Spanish 5: Semester Courses

Available to: all qualified students, see placement requirements link above Schedule: each meets during a single semester The Semester Spanish course offerings can change from year to year. The registrar will work with students to request particular semester Spanish courses in May. Spanish 5 represents the culmination of a student’s Spanish adventure at Stevenson. These courses are taught exclusively in the target language and focus heavily on culture in the Spanish-speaking world. Elective offerings might include topics such as literature, history, art, and film. The aim of these courses is to further develop students’ proficiency in Spanish, while also encouraging them to broaden their understanding of the world around them.

Learning Strategies

Type: Pass/F Available to: all students Schedule: decided after the start of school in collaboration with members of the Learning Center Special notes: This course does not count towards any diploma requirement. In Learning Strategies, students meet one-to-one with a member of the Learning Center every week to gain effective skills such as note-taking and test-taking strategies, organizational techniques and ways to utilize assistive technology. Students learn about their strengths and needs as learners, how to communicate with classroom teachers, how to effectively allocate time and energy, and how to thrive using sustainable and empowering techniques. The goal of this course is to build essential academic skills and establish resources needed to be successful Stevenson students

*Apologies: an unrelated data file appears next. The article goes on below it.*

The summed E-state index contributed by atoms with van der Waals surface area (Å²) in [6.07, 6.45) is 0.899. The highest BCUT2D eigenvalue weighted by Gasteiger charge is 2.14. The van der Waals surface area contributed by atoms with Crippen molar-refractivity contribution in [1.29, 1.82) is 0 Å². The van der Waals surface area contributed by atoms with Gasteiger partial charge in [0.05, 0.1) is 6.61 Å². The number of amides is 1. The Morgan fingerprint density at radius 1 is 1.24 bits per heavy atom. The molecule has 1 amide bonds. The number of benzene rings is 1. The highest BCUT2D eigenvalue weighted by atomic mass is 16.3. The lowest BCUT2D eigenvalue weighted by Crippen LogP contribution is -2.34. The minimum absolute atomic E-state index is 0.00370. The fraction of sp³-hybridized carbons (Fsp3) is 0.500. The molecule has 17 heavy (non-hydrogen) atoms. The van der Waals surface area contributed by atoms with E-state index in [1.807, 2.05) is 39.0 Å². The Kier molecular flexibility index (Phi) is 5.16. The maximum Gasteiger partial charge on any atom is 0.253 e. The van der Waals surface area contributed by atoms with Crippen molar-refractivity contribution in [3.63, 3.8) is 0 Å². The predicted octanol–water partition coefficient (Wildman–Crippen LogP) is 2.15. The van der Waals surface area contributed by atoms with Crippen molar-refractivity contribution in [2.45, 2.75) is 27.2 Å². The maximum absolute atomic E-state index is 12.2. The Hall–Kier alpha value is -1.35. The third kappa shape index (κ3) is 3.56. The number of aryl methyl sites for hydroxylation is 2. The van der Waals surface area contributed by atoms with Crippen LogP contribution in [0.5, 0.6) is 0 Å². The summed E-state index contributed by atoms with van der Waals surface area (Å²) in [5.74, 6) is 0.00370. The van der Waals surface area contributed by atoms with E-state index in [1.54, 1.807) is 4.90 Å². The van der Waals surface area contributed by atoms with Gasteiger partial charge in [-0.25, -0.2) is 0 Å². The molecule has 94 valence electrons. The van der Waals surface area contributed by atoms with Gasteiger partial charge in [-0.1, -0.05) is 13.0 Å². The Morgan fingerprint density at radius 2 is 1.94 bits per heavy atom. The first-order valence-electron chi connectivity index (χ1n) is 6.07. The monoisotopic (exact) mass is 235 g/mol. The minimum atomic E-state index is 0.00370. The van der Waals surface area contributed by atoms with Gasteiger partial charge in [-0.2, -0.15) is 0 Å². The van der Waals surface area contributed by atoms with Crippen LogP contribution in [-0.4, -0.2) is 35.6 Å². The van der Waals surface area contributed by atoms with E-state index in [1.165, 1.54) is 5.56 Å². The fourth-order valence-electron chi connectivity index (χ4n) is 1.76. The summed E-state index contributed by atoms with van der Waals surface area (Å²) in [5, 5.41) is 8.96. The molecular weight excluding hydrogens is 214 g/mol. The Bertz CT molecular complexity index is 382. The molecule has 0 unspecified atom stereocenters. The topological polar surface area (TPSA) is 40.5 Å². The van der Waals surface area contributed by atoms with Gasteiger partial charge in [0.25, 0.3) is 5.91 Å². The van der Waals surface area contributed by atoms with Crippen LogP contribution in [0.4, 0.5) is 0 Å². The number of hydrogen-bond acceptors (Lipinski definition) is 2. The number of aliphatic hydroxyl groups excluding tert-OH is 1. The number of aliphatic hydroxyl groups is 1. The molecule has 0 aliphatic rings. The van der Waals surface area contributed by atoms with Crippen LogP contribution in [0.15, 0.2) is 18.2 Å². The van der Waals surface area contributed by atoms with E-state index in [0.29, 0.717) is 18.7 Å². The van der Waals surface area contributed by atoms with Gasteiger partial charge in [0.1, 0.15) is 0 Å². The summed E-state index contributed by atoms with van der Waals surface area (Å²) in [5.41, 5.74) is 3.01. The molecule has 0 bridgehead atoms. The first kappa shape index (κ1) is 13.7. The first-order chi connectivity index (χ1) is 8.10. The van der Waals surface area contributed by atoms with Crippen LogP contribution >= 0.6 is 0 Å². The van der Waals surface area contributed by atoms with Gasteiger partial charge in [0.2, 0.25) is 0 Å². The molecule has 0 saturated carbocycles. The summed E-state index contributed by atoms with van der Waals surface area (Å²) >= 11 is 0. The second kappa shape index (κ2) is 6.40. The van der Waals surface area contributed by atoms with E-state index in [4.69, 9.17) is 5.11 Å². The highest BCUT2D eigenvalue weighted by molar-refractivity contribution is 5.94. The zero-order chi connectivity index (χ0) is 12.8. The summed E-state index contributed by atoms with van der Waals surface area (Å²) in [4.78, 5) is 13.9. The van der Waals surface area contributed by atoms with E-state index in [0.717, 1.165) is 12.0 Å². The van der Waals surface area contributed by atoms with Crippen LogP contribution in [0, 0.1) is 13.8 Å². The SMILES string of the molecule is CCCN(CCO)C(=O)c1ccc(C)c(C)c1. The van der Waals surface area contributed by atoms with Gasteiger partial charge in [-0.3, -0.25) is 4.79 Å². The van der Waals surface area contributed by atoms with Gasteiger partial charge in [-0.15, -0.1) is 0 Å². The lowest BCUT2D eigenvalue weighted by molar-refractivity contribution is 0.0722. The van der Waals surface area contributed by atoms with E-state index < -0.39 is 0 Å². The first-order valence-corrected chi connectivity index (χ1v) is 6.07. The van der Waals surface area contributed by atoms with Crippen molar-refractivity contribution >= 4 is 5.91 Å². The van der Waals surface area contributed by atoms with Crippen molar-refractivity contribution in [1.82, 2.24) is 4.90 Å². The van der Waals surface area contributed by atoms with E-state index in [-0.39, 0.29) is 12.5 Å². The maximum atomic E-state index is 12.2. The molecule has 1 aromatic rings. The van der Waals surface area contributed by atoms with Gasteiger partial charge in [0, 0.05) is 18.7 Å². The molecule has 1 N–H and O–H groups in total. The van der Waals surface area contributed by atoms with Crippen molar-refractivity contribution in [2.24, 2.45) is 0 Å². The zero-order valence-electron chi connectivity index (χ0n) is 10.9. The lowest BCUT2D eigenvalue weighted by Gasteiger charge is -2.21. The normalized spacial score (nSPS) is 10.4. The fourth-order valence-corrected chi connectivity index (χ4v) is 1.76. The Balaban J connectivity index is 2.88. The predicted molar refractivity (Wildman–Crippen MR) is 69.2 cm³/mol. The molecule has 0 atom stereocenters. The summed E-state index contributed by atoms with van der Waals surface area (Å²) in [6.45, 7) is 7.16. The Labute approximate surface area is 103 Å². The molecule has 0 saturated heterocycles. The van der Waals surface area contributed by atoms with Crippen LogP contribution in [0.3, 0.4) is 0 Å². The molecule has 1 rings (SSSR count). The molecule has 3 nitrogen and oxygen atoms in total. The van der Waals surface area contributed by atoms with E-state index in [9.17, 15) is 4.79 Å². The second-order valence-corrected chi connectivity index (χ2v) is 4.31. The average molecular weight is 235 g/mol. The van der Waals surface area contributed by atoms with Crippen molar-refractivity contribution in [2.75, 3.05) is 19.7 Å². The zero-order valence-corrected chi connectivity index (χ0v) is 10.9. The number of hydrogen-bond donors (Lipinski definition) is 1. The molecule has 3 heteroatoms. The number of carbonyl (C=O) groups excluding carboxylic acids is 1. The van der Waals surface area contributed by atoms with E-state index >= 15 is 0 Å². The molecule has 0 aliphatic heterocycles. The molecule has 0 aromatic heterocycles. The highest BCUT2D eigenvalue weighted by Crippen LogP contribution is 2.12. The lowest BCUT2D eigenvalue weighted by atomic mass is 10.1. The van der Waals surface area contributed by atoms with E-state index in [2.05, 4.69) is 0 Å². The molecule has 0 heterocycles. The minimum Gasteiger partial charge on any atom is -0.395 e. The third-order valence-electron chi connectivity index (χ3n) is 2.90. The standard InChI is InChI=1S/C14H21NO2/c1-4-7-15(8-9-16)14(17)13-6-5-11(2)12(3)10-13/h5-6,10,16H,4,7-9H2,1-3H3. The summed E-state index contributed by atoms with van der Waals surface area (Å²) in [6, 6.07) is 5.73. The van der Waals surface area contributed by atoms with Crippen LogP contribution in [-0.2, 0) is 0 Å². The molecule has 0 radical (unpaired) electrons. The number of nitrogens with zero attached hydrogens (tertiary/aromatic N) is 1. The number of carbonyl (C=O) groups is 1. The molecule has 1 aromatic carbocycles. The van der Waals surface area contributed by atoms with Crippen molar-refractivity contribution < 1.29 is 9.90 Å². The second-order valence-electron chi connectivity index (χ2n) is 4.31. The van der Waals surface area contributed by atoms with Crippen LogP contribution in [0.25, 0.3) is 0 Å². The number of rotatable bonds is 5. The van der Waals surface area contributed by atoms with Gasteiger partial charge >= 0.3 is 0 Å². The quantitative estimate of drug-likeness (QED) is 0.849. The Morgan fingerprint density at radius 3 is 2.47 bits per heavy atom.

2022-02-25T21:19:00+00:00Categories: Academic Support, Upper Division|

Theater Productions

The afternoon Theater program meets the school’s afternoon commitment requirement and consists of three major productions each year: the fall play, the winter musical, and, depending on the year, a spring play and/or senior showcase. While these productions are ambitious and reinforce the curriculum taught in the acting classes, any student wanting to act is welcome and encouraged to audition. Theater Tech offers students a first-hand opportunity to practice logistic and production-related aspects of a performance: sound, lighting, set design and set construction. Students can participate in Theater and/or Theater Tech in any (or all) of the three sports seasons. Productions typically feature five performances (on consecutive weekends), before school and local community audiences in the school’s Keck Auditorium.

2022-02-24T14:43:22+00:00Categories: Arts Department, Theater, Upper Division|

Summer Geometry

Type: summer Available to: high school students who have completed Algebra 1 Schedule: three and a half hours a day, five days a week for five weeks in the summer Special Notes: Students taking this course are still expected to take a full load of courses in the following year. The course is in-person and our dorms are closed, so students must provide their own housing and meals. For information about the Summer Geometry course, please click here.

2022-02-25T20:49:59+00:00Categories: Geometry, Mathematics, Upper Division|

Algebra Honors

Type: honors Available to: qualified students, see placement requirements link above This course is the first in the honors sequence for highly motivated and skilled students. Students develop a strong foundation in topics covered in Algebra while having their knowledge enhanced with additional problem sets that focus on more advanced concepts designed to provide a challenge for even the strongest students. Using mathematical puzzles and abstract concepts, students learn by exploration and collaboration while preparing themselves for future honors math courses. This course prepares students for Geometry Honors. For specific topics covered, see course description for Algebra.

2022-02-23T14:24:13+00:00Categories: Algebra, Math - Honors, Mathematics|